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Windows Vista On-Campus Ethernet Configuration

The following guide is designed to help troubleshoot all on-campus Ethernet connections under Windows Vista.

NOTE:  In order to perform these steps, you must have Administrator privileges on your Windows Vista computer. 

Check LAN Settings

STEP 1: Go to Start -> Network

          

STEP 2: Click Network and Sharing Center

          

STEP 3: Click Manage network connections.

          

STEP 4: Right click Local Area Connection and verify it is enabled. If it is enabled, click Properties.

          

STEP 5: Click Configure.

          

STEP 6: Click the Advanced. There should be a "Property" box on the left-hand side.

Select "Speed & Duplex", "Link Speed", "Media Type", "Connection Type", or the similar box on the left-hand side. This name can vary by adapter manufacturer, so each computer will be different.

          

Once the proper box is selected, change the selection in the right-hand drop down list.

  • For dorm connections, change it to 10Base-T Full Duplex, 10Mbps Full Duplex, 10M_FULL, 10 Mb Full or similar.
  • For any other on-campus connections, change it to 100Base-T Full Duplex, 100Mbps Full Duplex, 100M_FULL or similar.

This will also vary based on manufacturer. This box normally reads "AutoSelect" or "AutoSense" when first selected. Once this has been set, click OK. If you changed the setting, try accessing the Internet again (by accessing the Web, etc.) to see if that fixed the problem.

STEP 7: Right-click Local Area Connection again and click Properties.

          

STEP 8: Click Internet Protocol (TCP/IP) 4 (TCP/IPv4), then click Properties.

          

STEP 9: Verify the options shown below are selected, then click the Advanced button.

  • Obtain an IP address automatically
  • Obtain DNS server address automatically

          

STEP 10: Verify that DHCP is enabled and the Interface metric: 1

          

STEP 11: Verify the following checkboxes.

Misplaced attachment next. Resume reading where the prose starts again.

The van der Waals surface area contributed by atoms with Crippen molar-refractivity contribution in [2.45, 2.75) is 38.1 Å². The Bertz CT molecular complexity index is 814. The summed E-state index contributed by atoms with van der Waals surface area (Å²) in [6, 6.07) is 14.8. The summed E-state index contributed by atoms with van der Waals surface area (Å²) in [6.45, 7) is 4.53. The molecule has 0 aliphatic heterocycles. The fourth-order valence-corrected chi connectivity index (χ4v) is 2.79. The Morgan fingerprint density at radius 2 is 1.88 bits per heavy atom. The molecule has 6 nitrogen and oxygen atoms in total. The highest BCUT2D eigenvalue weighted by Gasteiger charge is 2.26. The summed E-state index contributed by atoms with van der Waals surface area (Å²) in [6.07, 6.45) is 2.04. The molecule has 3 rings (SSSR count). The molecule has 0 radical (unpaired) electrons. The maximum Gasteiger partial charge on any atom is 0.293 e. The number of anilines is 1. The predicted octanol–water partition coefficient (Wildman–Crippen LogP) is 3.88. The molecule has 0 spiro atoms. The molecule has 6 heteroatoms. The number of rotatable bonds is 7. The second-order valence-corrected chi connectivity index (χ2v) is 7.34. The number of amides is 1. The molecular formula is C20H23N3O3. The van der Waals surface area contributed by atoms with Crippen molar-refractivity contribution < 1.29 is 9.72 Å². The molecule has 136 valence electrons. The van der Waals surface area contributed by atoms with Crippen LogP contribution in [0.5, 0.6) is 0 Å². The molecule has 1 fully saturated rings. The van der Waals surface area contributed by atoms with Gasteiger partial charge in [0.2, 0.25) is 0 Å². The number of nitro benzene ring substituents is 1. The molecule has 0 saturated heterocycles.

STEP 12: Ensure the NetBIOS setting is default.

          

STEP 13: If all those settings are correct, click OK until you are back at the Network Connections control panel. Close these windows until you are back at the Desktop. If you changed any settings, try connecting to the Internet again (by accessing the Web, etc.) to see if that fixed the problem. If it didn't fix the problem, we can try Releasing and Renewing the DHCP lease if the connection still isn't working.

Release/Renew IP Address

STEP 1: Go to Start -> All Programs -> Accessories.

STEP 2: Right-click on Command Prompt and select Run as Administrator.

          

STEP 3: Type ipconfig at the Command Prompt. 

          

STEP 4: Next, type ipconfig /release *Con* at the Command Prompt, as show below

          

This will release the current IP, if there is one.

STEP 5: Now, type ipconfig /renew at the Command Prompt, as shown below.

          

STEP 6: This will grab a new IP address. Try connecting to the Internet again (by accessing the Web, etc.) to see if release/renew fixed the problem.

Check QoS Setting

If the Release/Renew is not successful, the computer may be experiencing problems renewing this way.

STEP 1: Go back to the network connection properties screen. Find out what the QoS packet scheduler is set at.

STEP 2: If it is enabled (checked), try disabling it.

STEP 3: Go back into the network card properties to the Advanced tab. There will, in many cases, be a setting that is something along the lines of "802.1p support" or "802.1p scheduler". Highlight this option and make sure the field to the right reads Disabled, as in the screenshot below.